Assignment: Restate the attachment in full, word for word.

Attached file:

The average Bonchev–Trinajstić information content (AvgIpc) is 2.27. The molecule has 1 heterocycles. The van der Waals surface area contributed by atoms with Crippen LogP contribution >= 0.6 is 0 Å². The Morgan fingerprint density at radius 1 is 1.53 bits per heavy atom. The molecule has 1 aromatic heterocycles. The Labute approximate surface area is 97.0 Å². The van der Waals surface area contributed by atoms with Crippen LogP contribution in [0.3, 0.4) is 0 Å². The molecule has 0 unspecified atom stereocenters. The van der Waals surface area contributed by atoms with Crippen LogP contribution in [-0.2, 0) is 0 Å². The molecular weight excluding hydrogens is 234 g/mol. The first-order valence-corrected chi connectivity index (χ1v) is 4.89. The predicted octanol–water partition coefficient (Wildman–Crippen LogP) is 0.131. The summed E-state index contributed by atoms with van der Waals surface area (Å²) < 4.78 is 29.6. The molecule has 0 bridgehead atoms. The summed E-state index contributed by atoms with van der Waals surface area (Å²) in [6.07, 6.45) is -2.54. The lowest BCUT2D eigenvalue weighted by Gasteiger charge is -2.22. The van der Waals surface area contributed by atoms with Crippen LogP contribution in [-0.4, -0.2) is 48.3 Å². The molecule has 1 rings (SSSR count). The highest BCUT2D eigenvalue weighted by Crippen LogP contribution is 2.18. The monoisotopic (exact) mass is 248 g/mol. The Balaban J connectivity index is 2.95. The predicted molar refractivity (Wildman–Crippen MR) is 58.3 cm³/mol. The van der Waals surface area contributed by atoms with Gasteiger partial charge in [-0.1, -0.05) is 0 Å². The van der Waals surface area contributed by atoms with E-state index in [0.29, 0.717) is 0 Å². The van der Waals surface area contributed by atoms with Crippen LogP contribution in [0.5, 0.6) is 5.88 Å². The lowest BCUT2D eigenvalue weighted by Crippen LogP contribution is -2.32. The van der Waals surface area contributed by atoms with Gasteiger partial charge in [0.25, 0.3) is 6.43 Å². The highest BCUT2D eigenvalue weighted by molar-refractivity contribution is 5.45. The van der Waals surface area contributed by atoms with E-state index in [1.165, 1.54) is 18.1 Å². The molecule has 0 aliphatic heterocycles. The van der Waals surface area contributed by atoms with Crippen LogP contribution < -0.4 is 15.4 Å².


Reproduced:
The average Bonchev–Trinajstić information content (AvgIpc) is 2.27. The molecule has 1 heterocycles. The van der Waals surface area contributed by atoms with Crippen LogP contribution >= 0.6 is 0 Å². The Morgan fingerprint density at radius 1 is 1.53 bits per heavy atom. The molecule has 1 aromatic heterocycles. The Labute approximate surface area is 97.0 Å². The van der Waals surface area contributed by atoms with Crippen LogP contribution in [0.3, 0.4) is 0 Å². The molecule has 0 unspecified atom stereocenters. The van der Waals surface area contributed by atoms with Crippen LogP contribution in [-0.2, 0) is 0 Å². The molecular weight excluding hydrogens is 234 g/mol. The first-order valence-corrected chi connectivity index (χ1v) is 4.89. The predicted octanol–water partition coefficient (Wildman–Crippen LogP) is 0.131. The summed E-state index contributed by atoms with van der Waals surface area (Å²) < 4.78 is 29.6. The molecule has 0 bridgehead atoms. The summed E-state index contributed by atoms with van der Waals surface area (Å²) in [6.07, 6.45) is -2.54. The lowest BCUT2D eigenvalue weighted by Gasteiger charge is -2.22. The van der Waals surface area contributed by atoms with Crippen LogP contribution in [-0.4, -0.2) is 48.3 Å². The molecule has 1 rings (SSSR count). The highest BCUT2D eigenvalue weighted by Crippen LogP contribution is 2.18. The monoisotopic (exact) mass is 248 g/mol. The Balaban J connectivity index is 2.95. The predicted molar refractivity (Wildman–Crippen MR) is 58.3 cm³/mol. The van der Waals surface area contributed by atoms with Gasteiger partial charge in [-0.1, -0.05) is 0 Å². The van der Waals surface area contributed by atoms with E-state index in [0.29, 0.717) is 0 Å². The van der Waals surface area contributed by atoms with Crippen LogP contribution in [0.5, 0.6) is 5.88 Å². The lowest BCUT2D eigenvalue weighted by Crippen LogP contribution is -2.32. The van der Waals surface area contributed by atoms with Gasteiger partial charge in [0.25, 0.3) is 6.43 Å². The highest BCUT2D eigenvalue weighted by molar-refractivity contribution is 5.45. The van der Waals surface area contributed by atoms with E-state index in [1.165, 1.54) is 18.1 Å². The molecule has 0 aliphatic heterocycles. The van der Waals surface area contributed by atoms with Crippen LogP contribution < -0.4 is 15.4 Å².